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Local merchants keep a watchful eye out during the holidays

 

December 9, 2003



When the holiday season rolls around, it is traditionally one of the best times of the year for retailers and small businesses to reap the benefits of buyers out for the perfect gift. However, with the higher sales often comes an unwelcome increase in theft.

According to District Justice Rick King, the prime goods that are involved in such activity seem to have one thing in common. “People steal items that are small and have a high resale value,” he said. Examples of these goods include electronics and cosmetics just to name a few. And, on a slightly different level, better cuts of meat also attract the attention of thieves as well.

According to King, the typical offenders tend to fall into one of two categories. First, there are those who steal to get money to support some sort of habit. Second, there are professionals who rely on theft as their main source of income. Both are out to make quick money.

In a time of year when people are out to find a bargain, this sometimes plays right into a criminal's hands. “Be aware that if someone is selling something out of the back of a truck, it's not because they got a good deal on it somewhere. It is most likely stolen,” King said.

According to statistics provided by Zone 3 Crime Prevention Officer Christine Luffey, without even including the last two months of each year, local thefts jumped from 662 in 2002 to 747 in 2003, a 12.8 percent increase. With these types of figures, storeowners are encouraged to do everything they can to prevent this type of criminal activity.

There are several precautions retailers can take to try to lessen such theft within their shops. “It's important to make owners and employees visible on the floor,” said Luffey. “Keeping scanners on merchandise is also a good idea.”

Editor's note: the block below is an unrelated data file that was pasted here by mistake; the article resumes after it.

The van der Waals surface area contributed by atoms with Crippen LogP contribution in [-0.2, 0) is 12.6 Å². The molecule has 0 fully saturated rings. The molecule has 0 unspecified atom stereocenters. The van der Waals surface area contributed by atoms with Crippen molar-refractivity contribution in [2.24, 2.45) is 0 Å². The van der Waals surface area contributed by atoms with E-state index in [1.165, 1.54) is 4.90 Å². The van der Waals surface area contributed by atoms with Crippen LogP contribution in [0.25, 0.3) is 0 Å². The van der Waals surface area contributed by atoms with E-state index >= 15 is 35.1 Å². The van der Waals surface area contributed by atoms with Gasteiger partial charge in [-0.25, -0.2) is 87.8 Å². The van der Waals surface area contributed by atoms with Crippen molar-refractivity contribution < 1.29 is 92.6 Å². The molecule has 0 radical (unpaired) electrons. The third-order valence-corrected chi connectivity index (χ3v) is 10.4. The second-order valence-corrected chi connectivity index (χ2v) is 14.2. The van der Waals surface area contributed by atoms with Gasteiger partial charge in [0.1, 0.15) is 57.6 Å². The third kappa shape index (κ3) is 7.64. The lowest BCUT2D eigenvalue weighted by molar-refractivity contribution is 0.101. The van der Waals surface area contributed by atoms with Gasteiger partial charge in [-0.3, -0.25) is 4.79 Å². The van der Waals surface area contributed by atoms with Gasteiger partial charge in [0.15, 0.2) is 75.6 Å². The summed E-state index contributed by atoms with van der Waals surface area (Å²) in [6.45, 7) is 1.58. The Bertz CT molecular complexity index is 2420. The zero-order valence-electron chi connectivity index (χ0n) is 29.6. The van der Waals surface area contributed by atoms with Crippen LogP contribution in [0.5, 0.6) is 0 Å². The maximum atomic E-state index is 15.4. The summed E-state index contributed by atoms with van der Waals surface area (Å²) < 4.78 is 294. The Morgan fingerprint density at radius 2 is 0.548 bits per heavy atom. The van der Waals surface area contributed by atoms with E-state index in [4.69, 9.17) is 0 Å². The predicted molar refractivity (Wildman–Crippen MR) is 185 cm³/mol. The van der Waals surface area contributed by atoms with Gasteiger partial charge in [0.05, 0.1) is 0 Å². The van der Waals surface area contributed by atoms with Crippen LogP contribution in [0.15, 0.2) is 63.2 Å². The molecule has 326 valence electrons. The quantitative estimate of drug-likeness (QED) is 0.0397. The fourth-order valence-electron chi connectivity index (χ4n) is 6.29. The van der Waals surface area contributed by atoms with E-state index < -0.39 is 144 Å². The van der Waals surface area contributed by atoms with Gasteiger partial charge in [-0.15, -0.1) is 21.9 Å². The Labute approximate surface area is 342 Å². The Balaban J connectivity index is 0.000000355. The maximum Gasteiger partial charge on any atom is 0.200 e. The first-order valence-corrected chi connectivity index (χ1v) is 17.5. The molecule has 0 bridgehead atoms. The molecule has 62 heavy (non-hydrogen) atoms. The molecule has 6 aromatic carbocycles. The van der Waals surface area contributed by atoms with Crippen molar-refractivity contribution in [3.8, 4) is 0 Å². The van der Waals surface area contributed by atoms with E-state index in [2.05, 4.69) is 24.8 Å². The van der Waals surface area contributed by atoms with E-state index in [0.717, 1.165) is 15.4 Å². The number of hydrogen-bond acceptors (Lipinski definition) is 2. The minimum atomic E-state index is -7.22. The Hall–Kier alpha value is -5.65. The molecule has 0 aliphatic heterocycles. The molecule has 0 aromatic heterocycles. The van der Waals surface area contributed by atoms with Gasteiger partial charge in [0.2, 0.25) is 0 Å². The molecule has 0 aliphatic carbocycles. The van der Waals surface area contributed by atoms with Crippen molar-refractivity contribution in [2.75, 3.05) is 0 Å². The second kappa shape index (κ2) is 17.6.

Steve Miller, owner of Miller's Hardware in Mount Oliver, is one retailer that has followed some of this advice. Among the steps Miller has taken to curb such activity in his store is the hiring of additional employees. “We need to spend more time with customers and be more assertive,” he said.

Rick Stanton, owner of Schwartz Market, has taken a slightly different approach. His markets now require customers to leave bags at the front counter when entering the shop. Employees are also urged to make occasional announcements stating that the store is being monitored on a security camera.

And, although there is really no downtime when it comes to retail theft, heavier traffic times often cause more havoc than slower times, forcing workers to keep a look out. “We look for people with big coats that are always looking around as if to make sure they're not being watched,” Stanton said.

If caught, the retailers must make a decision as to what action they will take.

In the event that an owner decides to prosecute, depending upon the value of the items taken and whether the person responsible has prior offenses, penalties can range from summary offenses to third degree felonies.

Storeowners also have the option to file a civil complaint rather than a criminal one. In doing so, those caught may be required to pay the retailer up to $150 for goods and property damage.

Although it would be nearly impossible to completely stop retail theft, it can certainly be minimized. And, in Miller's opinion, prosecution is the key. “Seeking out prosecution is the biggest thing that store owners need to do. For each time that a person isn't prosecuted, that's more times they will be able to get away without having any strikes against them,” he said.

 

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